Another detail, I have an x570 Pro TUF, when I restart the green LED is on the whole time, even in BIOS. motherboards manual says it's for the boot.
On latest BIOS update since a while

Edit: My Windows installation was a rocky ride, since this is my first build, I required assistance, the one who helped me insisted on putting the USB with windows on the ports of the case, not the motherboard I/O.
Does this affect anything?



 
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Karadjgne

Titan
Ambassador
Depends. Normally there's a bios update/flashback port suggested as the install port, on asus it's often got a green ring around it. It's a direct link to the cpu. With case mounted ports, that goes through the chipset on the motherboard generally, but that's often the better way to do things as some new cpus just don't like direct access at first, only when the bios is straight and good. There's no exact 'wrong' way to go about the install, there's just 'ok' and 'better'
 
Nov 24, 2021
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Depends. Normally there's a bios update/flashback port suggested as the install port, on asus it's often got a green ring around it. It's a direct link to the cpu. With case mounted ports, that goes through the chipset on the motherboard generally, but that's often the better way to do things as some new cpus just don't like direct access at first, only when the bios is straight and good. There's no exact 'wrong' way to go about the install, there's just 'ok' and 'better'
Something I should''ve mentioned in my reply, While installing windows it would randomly go into a black screen after loading some components, then send me back into the starting screen of it all, the purple one.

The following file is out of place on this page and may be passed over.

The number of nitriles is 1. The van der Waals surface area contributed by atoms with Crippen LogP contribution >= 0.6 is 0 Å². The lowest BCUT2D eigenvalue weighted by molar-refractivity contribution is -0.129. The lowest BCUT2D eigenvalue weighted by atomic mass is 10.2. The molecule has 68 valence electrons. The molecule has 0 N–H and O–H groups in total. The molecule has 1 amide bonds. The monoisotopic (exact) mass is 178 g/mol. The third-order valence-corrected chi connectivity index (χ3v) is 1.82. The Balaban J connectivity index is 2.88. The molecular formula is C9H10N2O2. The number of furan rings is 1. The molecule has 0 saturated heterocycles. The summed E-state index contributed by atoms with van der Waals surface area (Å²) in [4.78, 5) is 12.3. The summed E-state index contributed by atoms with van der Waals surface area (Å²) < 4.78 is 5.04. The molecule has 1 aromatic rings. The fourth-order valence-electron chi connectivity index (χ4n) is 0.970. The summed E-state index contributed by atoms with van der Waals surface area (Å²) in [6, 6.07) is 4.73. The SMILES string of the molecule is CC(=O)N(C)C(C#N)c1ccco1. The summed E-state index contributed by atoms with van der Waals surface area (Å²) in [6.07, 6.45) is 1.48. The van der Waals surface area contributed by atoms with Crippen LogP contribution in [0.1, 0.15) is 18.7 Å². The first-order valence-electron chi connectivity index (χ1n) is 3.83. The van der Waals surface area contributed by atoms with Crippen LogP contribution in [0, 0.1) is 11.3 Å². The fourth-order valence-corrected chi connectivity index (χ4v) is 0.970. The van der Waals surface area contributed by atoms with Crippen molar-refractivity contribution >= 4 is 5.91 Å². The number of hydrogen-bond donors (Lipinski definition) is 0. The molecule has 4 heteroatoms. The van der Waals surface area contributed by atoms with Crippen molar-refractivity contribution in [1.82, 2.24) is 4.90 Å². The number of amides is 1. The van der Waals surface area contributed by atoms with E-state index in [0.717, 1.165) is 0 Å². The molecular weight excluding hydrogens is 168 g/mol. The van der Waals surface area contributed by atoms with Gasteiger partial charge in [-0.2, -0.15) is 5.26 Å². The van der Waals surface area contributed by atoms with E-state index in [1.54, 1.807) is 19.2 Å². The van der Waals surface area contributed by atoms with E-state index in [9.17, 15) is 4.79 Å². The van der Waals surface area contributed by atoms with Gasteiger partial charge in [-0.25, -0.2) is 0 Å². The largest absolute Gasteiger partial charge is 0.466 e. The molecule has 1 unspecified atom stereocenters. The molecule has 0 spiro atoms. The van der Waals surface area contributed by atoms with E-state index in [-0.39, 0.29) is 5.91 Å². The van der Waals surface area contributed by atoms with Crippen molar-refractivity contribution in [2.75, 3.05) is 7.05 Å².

More details that may help with the issue:
After installing windows it would have errors with drivers the whole time, waking it from sleep would cause the thing to freeze and stay in that state with display corruption until a hard reset.
No longer does it after re-downloading Windows 11 and AMD drivers.
Dunno if this helps in any way or if it affected my ssd somehow, but really want this pc to work smoothly.
 
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Karadjgne

Titan
Ambassador
Win11 could very well be the problem, it's a new OS and still has bugs. TPM is not enabled by default, so is something that needs to be checked.

Sleep issues are common. Power profile should be balanced, but hibernation and hybrid sleep should be totally disabled, windows is cross platform so contains settings for laptops. The absolute last thing you want on a pc is windows trying to maintain battery savings. Many sleep issues can be attributed to the psu. Older style group regulated psus (basically non-Haswell compliant) have issues with the uber-low voltages of deep sleep in c-states of 5 or 6. In bios you can set the sleep level, I recommend level 3. That's still sleep, just not the uber-deep sleep.

And yes, ppl still sell those old psu designs, most have RGB fans or flashy paint jobs and stickers that claim Max Power etc.
 

Darkbreeze

Retired Mod
For installing any version of Windows that I'm familiar with, there has never really been any significant difference in what USB port you use to install Windows so long as it is a USB port that is actively recognized by the CMOS and/or Windows/installer, and has been designated as the permanent or temporary boot device through the BIOS boot settings or one time bypass boot settings. I can't imagine that that has changed at all recently. It's pretty much been true since at least Vista.

DIsable, in my opinion as K said, hibernation. Doing so automatically disables hybrid sleep.

Should be basically the same for all Windows versions from 7 through 11.

To disable Hibernation:

The first step is to run the command prompt as administrator. In Windows 10, you can do this by right clicking on the start menu and clicking "Command Prompt (Admin)"
Type in "powercfg.exe /h off" without the quotes and press enter. If you typed it in correctly, the cursor will simply start at a new line asking for new input
Now just exit out of command prompt
 
Nov 24, 2021